Sometimes, I was watching TV or studying when my daughter suddenly called me or suddenly tap me on my back from behind. That action made me jerk a bit or give me a little shock.

Is it correct to say "You startled the hell out of me"?

What is the common verb (or everyday words) used to say you jerk a little bit because someone suddenly calls you while you are focusing on something?

  • If you had jumped out of your seat when startled, or threw your coffee cup into the air, you could say "...startled the hell out of me" but not if you "jerked a bit". Commented Oct 29, 2023 at 15:39
  • 1
    I don't think the two words share a common origin, but a start can be a sudden movement of surprise or alarm (perhaps as a result of being startled). Less commonly, the verb form He started can be used to mean He made a sudden movement of surprise or alarm. So He started when I startled him (meaning He jerked / jolted / moved suddenly when I surprised him) is syntactically and semantically fine - it's just a bit of an "awkward assonance". Commented Oct 29, 2023 at 15:49

3 Answers 3


The common word for a small, unexpected scare in British English is 'jump', rather than 'jerk'

You made me jump!

I think the US English equivalent is to call it 'a start':

You gave me a start!

"Startled the hell out of me" sounds much more severe!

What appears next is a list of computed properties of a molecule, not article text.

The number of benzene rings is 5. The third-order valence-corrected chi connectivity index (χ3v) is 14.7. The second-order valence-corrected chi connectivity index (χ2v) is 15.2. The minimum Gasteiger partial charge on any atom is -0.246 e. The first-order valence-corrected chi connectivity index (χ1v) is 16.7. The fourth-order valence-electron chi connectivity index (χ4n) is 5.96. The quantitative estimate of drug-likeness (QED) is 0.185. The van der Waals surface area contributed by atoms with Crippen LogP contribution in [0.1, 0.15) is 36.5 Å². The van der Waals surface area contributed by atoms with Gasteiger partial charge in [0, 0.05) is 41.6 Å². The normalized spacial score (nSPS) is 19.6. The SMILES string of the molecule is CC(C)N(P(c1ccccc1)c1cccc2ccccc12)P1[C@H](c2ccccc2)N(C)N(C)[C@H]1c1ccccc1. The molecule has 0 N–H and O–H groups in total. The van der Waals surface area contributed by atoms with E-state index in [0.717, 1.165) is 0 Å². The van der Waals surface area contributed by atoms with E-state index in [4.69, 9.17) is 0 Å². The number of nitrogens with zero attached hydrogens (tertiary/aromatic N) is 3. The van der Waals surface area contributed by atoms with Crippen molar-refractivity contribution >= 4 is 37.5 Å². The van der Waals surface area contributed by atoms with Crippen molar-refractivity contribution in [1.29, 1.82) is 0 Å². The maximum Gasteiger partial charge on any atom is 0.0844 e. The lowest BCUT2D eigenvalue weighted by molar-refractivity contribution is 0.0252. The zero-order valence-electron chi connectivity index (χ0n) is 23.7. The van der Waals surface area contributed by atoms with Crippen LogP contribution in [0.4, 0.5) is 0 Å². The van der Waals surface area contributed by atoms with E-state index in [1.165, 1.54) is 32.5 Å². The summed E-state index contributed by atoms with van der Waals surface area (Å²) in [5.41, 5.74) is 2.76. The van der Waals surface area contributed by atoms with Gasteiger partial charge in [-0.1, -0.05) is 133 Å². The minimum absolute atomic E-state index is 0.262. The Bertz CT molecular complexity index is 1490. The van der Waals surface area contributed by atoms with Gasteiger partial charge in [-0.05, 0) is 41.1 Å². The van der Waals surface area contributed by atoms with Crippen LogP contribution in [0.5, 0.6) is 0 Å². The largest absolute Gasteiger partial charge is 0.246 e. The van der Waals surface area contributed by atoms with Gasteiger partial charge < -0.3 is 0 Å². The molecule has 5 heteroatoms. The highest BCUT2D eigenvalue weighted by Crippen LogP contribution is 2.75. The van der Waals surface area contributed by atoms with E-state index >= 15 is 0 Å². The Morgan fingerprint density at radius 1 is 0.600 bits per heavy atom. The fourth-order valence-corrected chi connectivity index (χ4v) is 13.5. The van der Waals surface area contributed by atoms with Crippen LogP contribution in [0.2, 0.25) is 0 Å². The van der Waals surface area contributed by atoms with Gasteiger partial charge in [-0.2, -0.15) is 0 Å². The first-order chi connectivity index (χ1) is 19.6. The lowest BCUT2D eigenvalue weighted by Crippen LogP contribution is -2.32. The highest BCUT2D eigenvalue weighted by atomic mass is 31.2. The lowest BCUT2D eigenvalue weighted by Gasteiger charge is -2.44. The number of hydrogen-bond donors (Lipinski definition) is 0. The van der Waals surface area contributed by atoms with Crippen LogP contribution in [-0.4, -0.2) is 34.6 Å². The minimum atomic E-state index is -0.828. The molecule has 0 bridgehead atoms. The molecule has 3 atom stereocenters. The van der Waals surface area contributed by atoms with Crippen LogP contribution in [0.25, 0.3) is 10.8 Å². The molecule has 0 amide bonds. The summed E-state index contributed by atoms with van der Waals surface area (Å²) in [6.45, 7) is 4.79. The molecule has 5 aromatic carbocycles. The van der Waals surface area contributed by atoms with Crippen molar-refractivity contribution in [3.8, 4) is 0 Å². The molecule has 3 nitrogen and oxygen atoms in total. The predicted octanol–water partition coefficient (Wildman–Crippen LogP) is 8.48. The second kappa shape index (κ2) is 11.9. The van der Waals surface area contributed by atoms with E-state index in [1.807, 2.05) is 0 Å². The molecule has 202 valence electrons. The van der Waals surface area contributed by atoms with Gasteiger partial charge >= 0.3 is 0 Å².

• I don't consider start to be particularly American, but "You made me jump" is certainly what I would say. Commented Oct 29, 2023 at 15:52

Any expression with "hell" in it will be quite extreme, and quite rude (it is the sort of thing that parents would tell their children not to say) and certainly not something to say to a young child!

"You startled me" is fine and avoids any swearing. Or "You made me jump"


An active voice verb for that is:
M-W "start"
"1b: to react with a sudden brief involuntary movement
started when a shot rang out "

AHD "start"
"v. intr. 3. To move one's body or a part of it suddenly or involuntarily"
"started at the loud noise."

Collins "start"
"If you start, your body suddenly moves slightly as a result of surprise or fear."
"He started at the sound."

  • What would you say to someone: "You started me", "You gave me a start”, or "You made me start”?
    – Mari-Lou A
    Commented Oct 29, 2023 at 17:05
  • It's active voice, but intransitve. I added two more examples from dictionaries available at onelook.com. There are more. You can say "You gave me a start.", but then that's a noun with a like sense. Commented Oct 29, 2023 at 20:28

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